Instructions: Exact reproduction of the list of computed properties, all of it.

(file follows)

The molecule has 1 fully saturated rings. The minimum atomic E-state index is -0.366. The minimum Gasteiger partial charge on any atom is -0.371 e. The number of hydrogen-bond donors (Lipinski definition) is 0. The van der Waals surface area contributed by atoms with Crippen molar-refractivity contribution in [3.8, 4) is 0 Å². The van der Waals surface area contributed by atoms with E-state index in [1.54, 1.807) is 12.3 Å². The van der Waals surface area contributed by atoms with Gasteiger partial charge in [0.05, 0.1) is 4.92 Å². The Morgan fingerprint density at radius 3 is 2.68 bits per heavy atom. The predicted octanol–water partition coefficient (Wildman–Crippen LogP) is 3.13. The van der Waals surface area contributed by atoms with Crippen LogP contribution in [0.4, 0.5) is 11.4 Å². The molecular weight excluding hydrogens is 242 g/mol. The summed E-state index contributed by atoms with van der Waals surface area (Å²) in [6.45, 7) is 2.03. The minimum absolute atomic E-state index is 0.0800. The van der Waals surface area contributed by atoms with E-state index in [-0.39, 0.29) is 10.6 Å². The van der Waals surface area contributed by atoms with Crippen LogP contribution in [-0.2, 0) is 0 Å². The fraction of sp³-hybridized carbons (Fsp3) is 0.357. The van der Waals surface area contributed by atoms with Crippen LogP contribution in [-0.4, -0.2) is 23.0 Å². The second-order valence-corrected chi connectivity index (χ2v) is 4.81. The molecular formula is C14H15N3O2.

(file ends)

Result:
The molecule has 1 fully saturated rings. The minimum atomic E-state index is -0.366. The minimum Gasteiger partial charge on any atom is -0.371 e. The number of hydrogen-bond donors (Lipinski definition) is 0. The van der Waals surface area contributed by atoms with Crippen molar-refractivity contribution in [3.8, 4) is 0 Å². The van der Waals surface area contributed by atoms with E-state index in [1.54, 1.807) is 12.3 Å². The van der Waals surface area contributed by atoms with Gasteiger partial charge in [0.05, 0.1) is 4.92 Å². The Morgan fingerprint density at radius 3 is 2.68 bits per heavy atom. The predicted octanol–water partition coefficient (Wildman–Crippen LogP) is 3.13. The van der Waals surface area contributed by atoms with Crippen LogP contribution in [0.4, 0.5) is 11.4 Å². The molecular weight excluding hydrogens is 242 g/mol. The summed E-state index contributed by atoms with van der Waals surface area (Å²) in [6.45, 7) is 2.03. The minimum absolute atomic E-state index is 0.0800. The van der Waals surface area contributed by atoms with E-state index in [-0.39, 0.29) is 10.6 Å². The van der Waals surface area contributed by atoms with Crippen LogP contribution in [-0.2, 0) is 0 Å². The fraction of sp³-hybridized carbons (Fsp3) is 0.357. The van der Waals surface area contributed by atoms with Crippen LogP contribution in [-0.4, -0.2) is 23.0 Å². The second-order valence-corrected chi connectivity index (χ2v) is 4.81. The molecular formula is C14H15N3O2.